Rooting the Sony Xperia Z5 Compact smartphone with the E5823 model number is your portal to a ton of more apps becoming available to install on your device. These apps I am referring to are legal, available on the Google Play Store (for the most part) and can tweak your device second to only installing a custom ROM. For those of you who would enjoy delving a little deeper into the world of installing a custom ROM, you will be pleased to know that this guide also shows you how to install a custom recovery image.
The custom recovery image — otherwise just known as the custom recovery — will be the partition you use to install your custom ROM files. A custom recovery can usually be accessed one of the several ways, the most popular being the standard hardware button combination that you get for the recovery mode naturally when you open the device out of the box and start using it. However, once you root the device, you can also install the Quick Boot application from the Google Play Store and begin quickly booting your device into the various modes available at the tap of a button. That means you will no longer have to remember what your hardware key combinations are when you need to get the device into a particular mode.
What Is Rooting the Android Operating System?
When you buy a new smartphone, you might not know it, but the Android operating system is in a “locked” state. For the most part, it will not make much difference to you: most apps are still available to use, and there are benefits to this locked state such as better security. When you root the Android operating system, you are gaining full administrative rights over the OS.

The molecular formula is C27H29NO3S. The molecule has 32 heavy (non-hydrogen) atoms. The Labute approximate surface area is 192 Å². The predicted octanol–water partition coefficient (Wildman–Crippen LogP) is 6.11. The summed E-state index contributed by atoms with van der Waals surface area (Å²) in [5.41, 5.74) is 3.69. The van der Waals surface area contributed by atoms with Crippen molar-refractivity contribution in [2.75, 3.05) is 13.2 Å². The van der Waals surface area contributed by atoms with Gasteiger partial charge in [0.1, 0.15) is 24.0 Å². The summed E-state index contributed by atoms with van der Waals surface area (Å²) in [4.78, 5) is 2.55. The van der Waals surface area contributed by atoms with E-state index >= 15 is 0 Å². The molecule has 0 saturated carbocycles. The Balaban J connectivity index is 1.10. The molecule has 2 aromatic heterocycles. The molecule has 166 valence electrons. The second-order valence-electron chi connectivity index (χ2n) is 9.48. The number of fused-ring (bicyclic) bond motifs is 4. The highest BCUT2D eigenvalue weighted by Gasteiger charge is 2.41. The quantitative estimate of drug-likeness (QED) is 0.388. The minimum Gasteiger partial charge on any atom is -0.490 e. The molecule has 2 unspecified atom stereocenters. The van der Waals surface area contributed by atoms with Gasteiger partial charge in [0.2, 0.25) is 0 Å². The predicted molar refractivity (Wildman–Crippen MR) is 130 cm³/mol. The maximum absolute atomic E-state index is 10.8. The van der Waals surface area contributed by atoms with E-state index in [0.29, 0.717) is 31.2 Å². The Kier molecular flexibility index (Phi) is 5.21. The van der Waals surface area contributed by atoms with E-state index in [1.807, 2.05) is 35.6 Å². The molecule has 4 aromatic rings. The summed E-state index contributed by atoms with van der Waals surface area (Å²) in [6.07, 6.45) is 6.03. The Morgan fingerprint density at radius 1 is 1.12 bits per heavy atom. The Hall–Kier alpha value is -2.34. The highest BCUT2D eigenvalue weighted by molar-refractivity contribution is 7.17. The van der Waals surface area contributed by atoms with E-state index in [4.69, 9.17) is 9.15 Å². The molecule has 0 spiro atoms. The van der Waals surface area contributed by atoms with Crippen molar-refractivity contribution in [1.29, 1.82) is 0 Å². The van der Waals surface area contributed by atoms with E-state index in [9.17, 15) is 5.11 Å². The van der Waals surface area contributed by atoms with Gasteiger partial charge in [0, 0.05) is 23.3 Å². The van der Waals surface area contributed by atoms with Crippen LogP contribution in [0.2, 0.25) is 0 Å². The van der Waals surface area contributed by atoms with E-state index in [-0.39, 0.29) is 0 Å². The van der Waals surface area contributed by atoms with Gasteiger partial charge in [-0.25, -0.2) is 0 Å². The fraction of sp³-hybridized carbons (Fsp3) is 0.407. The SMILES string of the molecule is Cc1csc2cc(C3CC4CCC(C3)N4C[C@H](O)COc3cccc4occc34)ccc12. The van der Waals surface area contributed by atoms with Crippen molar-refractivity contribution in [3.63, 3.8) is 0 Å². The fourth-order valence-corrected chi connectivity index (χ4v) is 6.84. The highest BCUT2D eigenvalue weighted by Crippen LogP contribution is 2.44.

Why Would You Want to Root Android?
Gaining full administrative rights over the operating system has some perks to some people. For example, out of the millions of applications available on Google Play, some of them will not be able to run on your device unless it has root access. Until you have a specific need for wanting Android rooted, you probably want to leave Android as it comes out of the box. But if you need to unlock an app, then that is when you want to look into rooting methods. Using more apps is only one example of why you may want root access, here is the full list of benefits:
- Unlock more applications. Some of the apps available for Android cannot run unless you have root access. This is because the app’s features cannot run without the root permissions because the features require the full system access before they can be useful.
- Better battery life. Smartphones are great, but they have one caveat, which is each time you recharge the battery, it loses some of its overall lifespan. That means smartphones, in general, do not make great investments, and if your weekly paycheck is low, you will want to limit the number of smartphones you go through. One of the ways you can do that is by removing bloatware and creating a better battery life.
- Bolster performance. If you are the budget-conscious shopper, you may want to increase the device’s performance. This can be done by removing the bloatware as well. The more processes you have running, the more memory that is used. By removing some of the apps, it can help lighten the load on your hardware.